An Independent Physician Association is a separate business entity consisting of independent healthcare physician practices. An IPA is created, in part, to attract other business ventures such as insurance companies and other third parties.
This arrangement allows physicians to remain involved in their individual practices and treat additional patients within insurance networks. Physicians participating in an IPA may be compensated per patient, and also accept discounted and retainer fees from third parties such as insurance companies. Often times IPAs used capitation to compensate their physicians.
Benefits of an Independent Physician Association
An IPA membership can benefit physicians with steady income streams from partner networks. For third parties and insurance companies, it can mean lower medical claims, since discounted rates are already pre-negotiated. These are better options than resorting to out-of-network providers with varying, often higher, rates.
An Independent Physician Association may also offer physicians access to important information technology platforms and other opportunities. These advantages include direct contact with employers, Health Maintenance Organizations (HMOs), Accountable Care Organizations (ACO), or Managed Care Organizations (MCOs).
Healthcare companies are more likely to work with a larger group of physicians capable of providing comprehensive services, particularly if the participating physicians are in the same geographic area. In addition, an IPA gives them more negotiation power when contracting health plans.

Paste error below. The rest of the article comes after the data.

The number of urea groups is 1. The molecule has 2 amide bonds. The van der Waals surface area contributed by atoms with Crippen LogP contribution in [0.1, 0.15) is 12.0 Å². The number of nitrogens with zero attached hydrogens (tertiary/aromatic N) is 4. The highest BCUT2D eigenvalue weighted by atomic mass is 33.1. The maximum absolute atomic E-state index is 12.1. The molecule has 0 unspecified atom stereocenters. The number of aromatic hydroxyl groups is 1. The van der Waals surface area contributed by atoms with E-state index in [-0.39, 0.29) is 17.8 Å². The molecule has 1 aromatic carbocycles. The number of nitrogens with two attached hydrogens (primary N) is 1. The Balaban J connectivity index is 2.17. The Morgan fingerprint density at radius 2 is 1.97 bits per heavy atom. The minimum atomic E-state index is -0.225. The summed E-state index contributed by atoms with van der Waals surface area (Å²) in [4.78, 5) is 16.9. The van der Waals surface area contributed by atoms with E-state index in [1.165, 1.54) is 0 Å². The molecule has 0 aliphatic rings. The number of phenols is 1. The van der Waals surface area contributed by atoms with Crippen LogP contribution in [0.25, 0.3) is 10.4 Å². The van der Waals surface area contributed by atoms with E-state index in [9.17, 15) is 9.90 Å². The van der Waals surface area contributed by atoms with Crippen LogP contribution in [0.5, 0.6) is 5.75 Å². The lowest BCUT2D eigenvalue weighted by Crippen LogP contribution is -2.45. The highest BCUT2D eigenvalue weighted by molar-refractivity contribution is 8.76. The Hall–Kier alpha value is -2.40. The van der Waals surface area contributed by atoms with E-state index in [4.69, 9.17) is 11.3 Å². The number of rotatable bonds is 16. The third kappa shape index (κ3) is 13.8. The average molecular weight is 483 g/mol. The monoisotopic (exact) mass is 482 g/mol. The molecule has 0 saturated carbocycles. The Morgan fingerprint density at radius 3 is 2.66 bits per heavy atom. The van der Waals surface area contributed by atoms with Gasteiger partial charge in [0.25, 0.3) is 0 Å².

Physicians also receive financial incentives, peer support, and more. These factors lead to better patient outcomes and improved physician satisfaction.
An IPA is a healthcare delivery model that helps physicians focus on providing quality care to their patients, instead of worrying about the business aspects of their profession.
IPAs vs. Medical Groups
IPAs work differently from medical groups. In medical groups, a managing practice provides a physical space in which multiple practitioners and healthcare providers share care duties. Physicians in a medical group are partners and are compensated through monthly salaries. These may also include productivity bonuses or incentives.
Physicians involved in an IPA still retain their independence; they are not partners, and the IPA does not take charge and has no responsibility for the physicians' compensation. However, being part of a larger group gives physicians more leverage when negotiating contracts for their services or third-party services such as radiology and laboratories.
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